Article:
Meaningful Connection: A Brand’s Greatest Strength

duracell-quantum-first-responders-large-2

A brand consists of products and services, but it’s also much more.

Brands (the smart ones) thrive because of the meaningful connection they offer their customers. A smart outdoor gear company doesn’t primarily promote the material behind its latest tent technology. To mention things like carbon fiber and nylon appeals to the technically minded—a segment of the company’s target market—but not all. It’s certainly worth it to mention such details, but the real connection lies in the experiences one can have with the product in consideration. If said company were to produce a Super Bowl commercial, likely its best shot at make meaningful connections would be in showing a family sitting around a campfire—smiling, laughing, and roasting marshmallows—with the fire light glinting gently on the surface of the tent in the background. Let me say that again: in the background. A failure on the part of said company would be to employ Guy Ritchie-style camera shots of the tent in front of a white studio backdrop, spending each of the thirty seconds explaining why this is the best tent in the world.

This is because smart brands know the greater selling point lies not in the product or service itself, but in the lifestyles of those who purchase it. It’s not about the tent; it’s about the experiences you can have with the tent.

This methodology in turn amplifies the efficacy of the brand’s visual identity. Although it’s possible to have a mood-inducing logo (and logos should have some effect in this area), as I’ve said before: the logo isn’t the man carrying the backpack—it isn’t meant to do all the work. The emotional connection brought about by the marketing methods of the brand inspires potential customers to search for a visual element they can put on display as a show of support. This is when companies can really take off. People inherently want to put a face to whatever it is that means something to them. If a brand has this connective value, the customer will gladly display that face in whatever medium it’s available for display.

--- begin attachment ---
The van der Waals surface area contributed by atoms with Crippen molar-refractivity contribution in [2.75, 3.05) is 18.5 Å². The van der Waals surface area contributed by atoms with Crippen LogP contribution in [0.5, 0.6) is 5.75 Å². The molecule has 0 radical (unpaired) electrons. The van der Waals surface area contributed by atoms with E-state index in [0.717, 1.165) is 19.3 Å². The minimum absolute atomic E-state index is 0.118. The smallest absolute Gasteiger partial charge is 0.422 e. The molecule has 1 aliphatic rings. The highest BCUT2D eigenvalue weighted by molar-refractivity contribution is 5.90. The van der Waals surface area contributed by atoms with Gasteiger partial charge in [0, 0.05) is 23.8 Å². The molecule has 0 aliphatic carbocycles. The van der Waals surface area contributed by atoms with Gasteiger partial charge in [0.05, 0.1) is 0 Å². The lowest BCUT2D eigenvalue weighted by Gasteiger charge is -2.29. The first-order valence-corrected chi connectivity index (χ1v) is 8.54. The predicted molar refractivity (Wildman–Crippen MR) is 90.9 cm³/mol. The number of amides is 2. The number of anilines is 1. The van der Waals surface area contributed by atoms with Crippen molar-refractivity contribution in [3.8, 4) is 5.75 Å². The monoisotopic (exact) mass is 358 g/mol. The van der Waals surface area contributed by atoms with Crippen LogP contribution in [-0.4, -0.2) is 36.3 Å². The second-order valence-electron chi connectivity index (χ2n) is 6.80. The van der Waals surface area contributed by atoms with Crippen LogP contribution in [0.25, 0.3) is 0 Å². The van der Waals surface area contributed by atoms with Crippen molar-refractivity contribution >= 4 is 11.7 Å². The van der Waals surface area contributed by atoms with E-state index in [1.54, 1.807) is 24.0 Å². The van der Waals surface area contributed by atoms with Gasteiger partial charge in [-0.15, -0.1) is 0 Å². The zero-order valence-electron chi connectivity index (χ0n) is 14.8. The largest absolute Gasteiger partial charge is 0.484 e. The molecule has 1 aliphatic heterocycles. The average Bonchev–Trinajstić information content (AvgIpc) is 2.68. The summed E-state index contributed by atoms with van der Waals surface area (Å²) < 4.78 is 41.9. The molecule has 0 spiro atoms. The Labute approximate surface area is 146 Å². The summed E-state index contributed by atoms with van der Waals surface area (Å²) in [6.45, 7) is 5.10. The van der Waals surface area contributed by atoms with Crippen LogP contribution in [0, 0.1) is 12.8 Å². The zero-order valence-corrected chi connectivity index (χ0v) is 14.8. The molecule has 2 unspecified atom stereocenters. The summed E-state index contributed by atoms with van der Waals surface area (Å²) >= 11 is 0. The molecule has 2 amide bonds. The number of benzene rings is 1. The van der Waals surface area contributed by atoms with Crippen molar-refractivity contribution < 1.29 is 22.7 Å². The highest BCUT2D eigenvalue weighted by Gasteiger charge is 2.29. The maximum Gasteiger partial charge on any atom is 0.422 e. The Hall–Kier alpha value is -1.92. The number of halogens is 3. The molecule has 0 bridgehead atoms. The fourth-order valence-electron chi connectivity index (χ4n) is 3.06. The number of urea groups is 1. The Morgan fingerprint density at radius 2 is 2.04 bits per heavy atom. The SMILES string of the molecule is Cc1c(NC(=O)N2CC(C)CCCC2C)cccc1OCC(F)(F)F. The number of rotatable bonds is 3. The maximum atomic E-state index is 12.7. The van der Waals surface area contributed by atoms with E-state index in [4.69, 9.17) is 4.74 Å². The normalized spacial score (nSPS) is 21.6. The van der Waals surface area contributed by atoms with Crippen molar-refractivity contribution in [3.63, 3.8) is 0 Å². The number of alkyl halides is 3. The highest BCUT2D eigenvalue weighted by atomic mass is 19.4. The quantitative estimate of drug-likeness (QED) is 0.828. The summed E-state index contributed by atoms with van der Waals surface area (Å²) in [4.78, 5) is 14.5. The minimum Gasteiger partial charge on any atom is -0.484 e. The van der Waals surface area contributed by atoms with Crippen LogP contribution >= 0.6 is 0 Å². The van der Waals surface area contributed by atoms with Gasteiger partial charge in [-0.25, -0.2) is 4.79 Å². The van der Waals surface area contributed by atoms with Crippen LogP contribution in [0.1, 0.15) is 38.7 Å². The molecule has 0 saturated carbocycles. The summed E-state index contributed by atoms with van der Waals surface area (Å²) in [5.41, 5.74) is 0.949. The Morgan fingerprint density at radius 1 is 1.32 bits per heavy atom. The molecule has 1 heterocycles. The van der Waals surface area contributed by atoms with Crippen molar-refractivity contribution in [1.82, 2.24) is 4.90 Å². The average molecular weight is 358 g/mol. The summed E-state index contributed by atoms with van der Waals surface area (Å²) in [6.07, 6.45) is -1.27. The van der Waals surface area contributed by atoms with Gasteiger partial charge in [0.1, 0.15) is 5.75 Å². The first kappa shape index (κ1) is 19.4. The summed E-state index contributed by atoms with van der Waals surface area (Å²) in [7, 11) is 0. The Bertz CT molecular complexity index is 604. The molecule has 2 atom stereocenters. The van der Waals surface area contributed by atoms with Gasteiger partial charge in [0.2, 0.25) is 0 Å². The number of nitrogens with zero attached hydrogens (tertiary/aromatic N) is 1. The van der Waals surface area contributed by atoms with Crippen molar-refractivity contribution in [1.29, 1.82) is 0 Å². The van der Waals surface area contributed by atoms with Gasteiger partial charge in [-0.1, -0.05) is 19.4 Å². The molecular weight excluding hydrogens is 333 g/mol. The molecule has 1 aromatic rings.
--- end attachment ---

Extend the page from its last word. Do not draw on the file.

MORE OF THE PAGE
The goal is a synergetic relationship: the brand bolsters the logo, the logo bolsters the brand. That’s why it’s important for brands to have a solid presence in both areas. You can see this everywhere. Like when an emotive commercial comes on, narrated by Jeff Bridges, telling you about firefighters saving lives; and at the end, the Duracell logo fades in. The goal in that case is to quickly connect with a viewer in an impacting way (saving lives) and then declare that this is made possible in part by the brand, Duracell—giving the viewer a visual, the logo, to store in his or her memory bank.

So a brand should communicate in some way (via television commercial, print, etc.) its values and goals, and then follow up with the identity as a means of visual connection. Likewise, the logo should contain a clue of the brand’s values and goals, thus pointing to the core of the brand as exhibited in its marketing campaign.

Another consideration for brands is what mood should be conveyed when appealing to the masses? This is another topic for another day, but…

Here’s a hint.

CBS, America’s most-watched network, recently announced the renewal of eighteen television series for the new season: nine of the eighteen are dramas (five comedies, two reality and two news). Sounds like Duracell got the memo.

Advertisements